“…a wicked, thoroughly unpredictable romp . . . Spotted Lily might just be a particularly inventive comic take on wish-fulfillment, but soon enough it strays far from the beaten path…a dizzying but delightful journey through old myths and modern chaos, turning Faust and Pygmalion on their ear as it cuts its own path toward something like self-knowledge.”
Faren MillerLocus

“The main thing is, the novel is real.”
Jeff VanderMeer

“One of the things I liked most about this book was that it was so difficult to tell where it was going…the book is so well written that for a lot of the time you don’t actually notice that it has a supernatural element to it.”
Cheryl MorganEmerald City

“Funny, believable, refreshingly different . . . Perhaps most of all it is a very funny book, without being what you would call a comedy. . . Anna Tambour, on the strength of Spotted Lily and her earlier story collection,Monterra’s Deliciosa & Other Tales &, is one of the most delightful, original, and varied new writers on hand. ”
Rich HortonSF Site

Buy this ebook from: Amazon USAmazon UKAmazon CanadaBarnes and NobleKoboAppleSmashwords

A personal note from bundle curator Keith Brooke

As soon as we settled on the theme of Literary Fantasy for this bundle, Anna Tambour’s wonderfully witty and sharp Spotted Lily was a must-have title. ‘Original’ is a terribly overused label, but rarely is it more appropriate than in the case of Anna Tambour: there simply is no other author like her.

Extract

‘How many angels can dance on the head of a pin?’ I asked.

‘Six, I think. But, really, dear, this is not my field.’

‘And I read somewhere that you turn us into sort of butterflies, and keep us in lacquered boxes with airholes, for transport.’

‘I couldn’t possibly comment on that.’

The Devil and I were sitting in my room, getting to know each other. He’d just been accepted in our sharehouse, ‘Kitty is thirty-five dollars a week, no coffee or coffee substitutes or power drinks included’ for the room next to mine, which was convenient for both of us.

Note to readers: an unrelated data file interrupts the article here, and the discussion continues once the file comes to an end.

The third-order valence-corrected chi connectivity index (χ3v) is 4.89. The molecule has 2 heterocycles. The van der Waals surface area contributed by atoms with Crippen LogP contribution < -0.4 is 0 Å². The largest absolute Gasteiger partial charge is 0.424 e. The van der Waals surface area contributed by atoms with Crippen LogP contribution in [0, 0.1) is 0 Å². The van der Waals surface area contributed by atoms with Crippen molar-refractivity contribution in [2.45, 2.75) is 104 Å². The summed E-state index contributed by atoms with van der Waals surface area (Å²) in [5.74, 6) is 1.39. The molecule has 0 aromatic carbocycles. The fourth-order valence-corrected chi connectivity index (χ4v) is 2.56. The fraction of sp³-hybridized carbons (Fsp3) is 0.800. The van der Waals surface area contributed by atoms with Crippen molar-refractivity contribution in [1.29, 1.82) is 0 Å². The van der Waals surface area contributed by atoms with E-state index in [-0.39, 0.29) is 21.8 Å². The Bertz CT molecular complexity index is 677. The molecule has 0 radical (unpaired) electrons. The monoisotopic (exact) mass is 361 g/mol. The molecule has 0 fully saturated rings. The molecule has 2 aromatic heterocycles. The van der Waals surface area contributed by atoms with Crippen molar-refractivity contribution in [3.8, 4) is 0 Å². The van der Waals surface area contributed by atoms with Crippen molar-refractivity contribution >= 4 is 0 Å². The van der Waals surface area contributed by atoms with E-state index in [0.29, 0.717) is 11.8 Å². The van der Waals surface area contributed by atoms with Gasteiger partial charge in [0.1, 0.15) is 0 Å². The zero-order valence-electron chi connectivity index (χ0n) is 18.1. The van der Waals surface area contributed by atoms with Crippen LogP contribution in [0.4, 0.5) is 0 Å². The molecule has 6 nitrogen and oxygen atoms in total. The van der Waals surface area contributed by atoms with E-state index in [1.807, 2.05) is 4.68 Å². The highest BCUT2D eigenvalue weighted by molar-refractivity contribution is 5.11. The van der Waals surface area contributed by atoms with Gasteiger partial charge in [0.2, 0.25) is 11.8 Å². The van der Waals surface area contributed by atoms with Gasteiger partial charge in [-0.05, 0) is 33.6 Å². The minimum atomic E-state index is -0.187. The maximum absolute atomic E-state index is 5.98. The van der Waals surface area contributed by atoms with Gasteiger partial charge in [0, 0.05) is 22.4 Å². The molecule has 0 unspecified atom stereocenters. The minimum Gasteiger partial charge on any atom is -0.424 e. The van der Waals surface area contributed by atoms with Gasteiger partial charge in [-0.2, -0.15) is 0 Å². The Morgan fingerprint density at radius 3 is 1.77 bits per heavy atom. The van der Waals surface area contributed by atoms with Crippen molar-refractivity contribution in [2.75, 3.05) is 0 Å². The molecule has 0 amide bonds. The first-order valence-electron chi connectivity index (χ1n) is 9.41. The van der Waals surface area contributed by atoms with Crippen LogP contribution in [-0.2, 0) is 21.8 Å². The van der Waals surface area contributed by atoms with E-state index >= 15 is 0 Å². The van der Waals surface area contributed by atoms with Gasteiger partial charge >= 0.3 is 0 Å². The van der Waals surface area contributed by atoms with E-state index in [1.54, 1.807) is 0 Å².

It was Pledge Week, and we had to make the most of our time, but to do that, we had to get to know each other a little better.

I changed the subject.

‘Why do you have Pledge Week?’

He examined the pressed tin ceiling, seeming to be considering whether he should answer. When I had almost forgotten my question, he answered. ‘We have to. We lose too many to heaven these days.’

I knew I had to learn fast, but if he didn’t start to make sense, this was not going to work. ‘Come again?’

He cocked an eyebrow at me, then scratched himself behind somewhere and examined his nails. I tried not to look at his hands. As he wasn’t forthcoming, I tried again. ‘Isn’t forever forever?’

‘Ah … Yes, it is, in hell as it is on earth. But you make the rules, not we. And when you change your minds, you do manage to make an ado for us.’

‘Like what? Please don’t speak in riddles.’

‘A regular omnium-gatherum of disorder, don’t you know?’

I obviously didn’t.

‘A tumult, bother, hubbub, farrago of disorder. A regular huggermugger of change that we could well do without.’

I still didn’t understand his words in this context, and with some of them, in any context. What the hell sprang to mind, but the words that came out were, ‘Could you give me an example?’

He sighed.

‘And could you please try to speak in more accessible language. We are in twenty-first century Australia here. You do keep up, don’t you? You must have some Australians there.’

He bowed, a trifle condescendingly. ‘I will try. Eh, you know, don’t you read the papers? Don’t you see what you’re doing to us? It messes our morale something awful, you know.’

Although the ‘Eh’ was New Zealand, and he was trying a leeetle too hard, I couldn’t quibble with his delivery. However, I was no closer to understanding. I think he must have thought me frustratingly dense, because his brows beetled, and I felt a prickle of sweat chill my back. He waved his hand, and in it appeared an International Herald Tribune. ‘Look at this article,’ he commanded, and threw the paper into my lap. It was singed but readable, and two days old.

I had no idea which article, so began to read down the first page, with rising panic.

‘Oh dear. I do so apologize,’ he said, in either an apologetic or a patronizing tone. It was so hard to read him. He grabbed the paper and opened it up, folded it neatly, and handed it back. ‘Read that,’ he pointed, ‘and do try to think. Think about the after-effects.’

hate it when someone talks to me like that. But I read.

ANGLONG VENG, Cambodia In a case of Disneyland meets the killing fields, Cambodia’s Ministry of Tourism is drawing up grandiose plans to upgrade the final stronghold of the Khmer Rouge into a million-dollar theme park.

I looked up, grinning. ‘This is a joke, isn’t it?’

He scowled, something I do not wish to see again. ‘Do I look like a jokester,’ he asked, rhetorically. ‘Read on.’

I did, all of it, including the part that said:

“Pol Pot was a kind man and the only people killed during the Khmer Rouge time were Vietnamese spies,” said Kim Syon, director of the Anglong Veng health center and son of a senior Khmer Rouge leader. “In the next 10 years people will begin to see the positive result of what Pol Pot did.”